Governments need the best and brightest at decision-making tables. They need a diversity of experiences, insights and approaches. And they need to reflect the societies they represent and serve. Only then will they have the diverse points of view and thinking that are crucial to creating better decisions and results.
Unfortunately, there remains much work to be done. The World Economic Forum has reported that men are still being paid much more than women, and their earnings are increasing more rapidly. That’s why this International Women’s Day we are calling on our colleagues, friends and community to #PressforProgress and commit to think, act and be gender inclusive.
Here, we present new insights from women leaders around the world explaining why gender equality and diversity are so important.
I would get rid of International Women’s Day because every day should be about equality. I’m worried that equality and discrimination have been hijacked by women too much. It’s been 100 years in the UK since the Suffragette movement but equality is not just about gender – it’s also about race, creed, accents, regions, sexuality and so on.
As women in the workplace, we need to stop knocking on doors and saying sorry – it’s the first word that comes out of your mouth normally. Secondly, stop going into the workplace to be liked – you’re there to do a job of work. And thirdly, I’d say they should stop sitting in the back of the room. When walking into a meeting, the number of women I know who go for the chair at the end or in the back row is still extraordinary to me.
There’s an urgent need to press for progress on gender equality. The 2017 World Economic Forum Gender Gap Report suggests that the gap is actually widening. This is deeply disturbing. We need to use every available means to increase women’s representation in decision-making and to achieve equality in the workplace and workforce. Societies which don’t move decisively in this direction are not only limiting opportunity and rights for women; they are denying themselves the benefit of drawing on all talents for their advancement. This must change.
Diversity is always an advantage. It improves decision-making in every facet of life, and that includes government and democracy.
In a nutshell, I believe that there are two things that need to change globally. Firstly, unconscious bias – which affects recruiting, performance evaluations and promotion decisions. And secondly, women taking on the largest burden of care for the family and this having a significant and long-term effect on their career (compounding with every child)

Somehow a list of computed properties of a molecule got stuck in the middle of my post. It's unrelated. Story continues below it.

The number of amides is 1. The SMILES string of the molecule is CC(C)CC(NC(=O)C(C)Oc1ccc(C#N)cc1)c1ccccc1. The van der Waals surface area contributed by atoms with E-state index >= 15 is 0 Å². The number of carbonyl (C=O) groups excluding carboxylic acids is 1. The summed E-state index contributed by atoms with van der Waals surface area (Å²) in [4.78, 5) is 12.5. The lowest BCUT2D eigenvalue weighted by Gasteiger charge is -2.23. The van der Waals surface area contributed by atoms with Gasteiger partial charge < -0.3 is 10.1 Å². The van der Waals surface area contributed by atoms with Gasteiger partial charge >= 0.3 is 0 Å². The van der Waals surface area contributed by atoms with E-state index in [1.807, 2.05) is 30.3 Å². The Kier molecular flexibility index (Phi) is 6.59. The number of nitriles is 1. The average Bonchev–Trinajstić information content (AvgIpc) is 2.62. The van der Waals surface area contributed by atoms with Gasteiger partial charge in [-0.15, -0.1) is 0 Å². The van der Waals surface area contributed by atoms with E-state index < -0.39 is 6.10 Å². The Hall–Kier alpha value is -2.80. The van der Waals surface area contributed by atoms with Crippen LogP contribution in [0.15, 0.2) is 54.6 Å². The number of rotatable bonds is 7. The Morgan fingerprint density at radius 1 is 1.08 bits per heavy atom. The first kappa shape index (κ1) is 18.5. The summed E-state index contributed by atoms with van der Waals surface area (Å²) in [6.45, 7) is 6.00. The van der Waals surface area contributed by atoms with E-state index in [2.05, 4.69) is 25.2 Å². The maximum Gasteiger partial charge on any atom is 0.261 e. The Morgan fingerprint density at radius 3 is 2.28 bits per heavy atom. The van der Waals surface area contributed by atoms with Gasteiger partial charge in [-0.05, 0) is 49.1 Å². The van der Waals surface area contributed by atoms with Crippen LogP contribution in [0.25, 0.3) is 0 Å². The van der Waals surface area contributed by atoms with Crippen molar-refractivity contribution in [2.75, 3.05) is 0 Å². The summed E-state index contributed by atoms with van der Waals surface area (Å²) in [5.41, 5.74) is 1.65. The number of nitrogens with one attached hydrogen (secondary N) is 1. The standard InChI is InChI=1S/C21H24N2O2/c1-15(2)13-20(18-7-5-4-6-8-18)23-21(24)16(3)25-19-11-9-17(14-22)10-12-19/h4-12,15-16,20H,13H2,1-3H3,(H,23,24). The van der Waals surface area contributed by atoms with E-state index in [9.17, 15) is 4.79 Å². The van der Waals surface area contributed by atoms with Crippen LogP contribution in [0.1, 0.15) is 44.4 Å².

So, what needs to happen? We need inclusive and flexible cultures in organisations which value equally women’s and men’s contributions: FLEXIBILITY, FLEXIBILITY, FLEXIBILITY. And we also need to incentivise the shared burden of care. For example, shared parental leave where men are forced to take a good portion of it.
To improve the impact of public policy and government dollars, those who make policy need to better reflect the experiences, lives, and diversity of the communities they serve. The good news is that we are seeing progress in the number of women – and women of colour – who are running for office and filling senior positions at all levels of government. But with women comprising just 12% of US Governors, 21% of US Mayors, 22% of US Senators and 19% of US House Members, we still have a long way to go!
In the last 12 months, we’ve seen extraordinary grassroots and cultural demonstrations in the name of progress. From Washington to Saudi Arabia, and from the tech industry to Hollywood, periods of equilibrium are ending and “silence breakers” are being championed for their courage.
Importantly, we now need to honour their outcry, courage and passion with action. Each of us is capable of playing a role in that by putting a diversity lens over our work and leadership and asking “what have I done for diversity lately?” While progress begins with emotion, expression and ideation, it is cemented by concrete commitment. As we press for progress this year, let’s think about how we seize this momentum to revisit and reset, in pursuit of a more diverse reality.
In my view, change is really a progression. It can be interpreted as an event. The progression I want to be part of – and which I am deliberate about in my own organisation – is the idea of life balance (not work/life balance).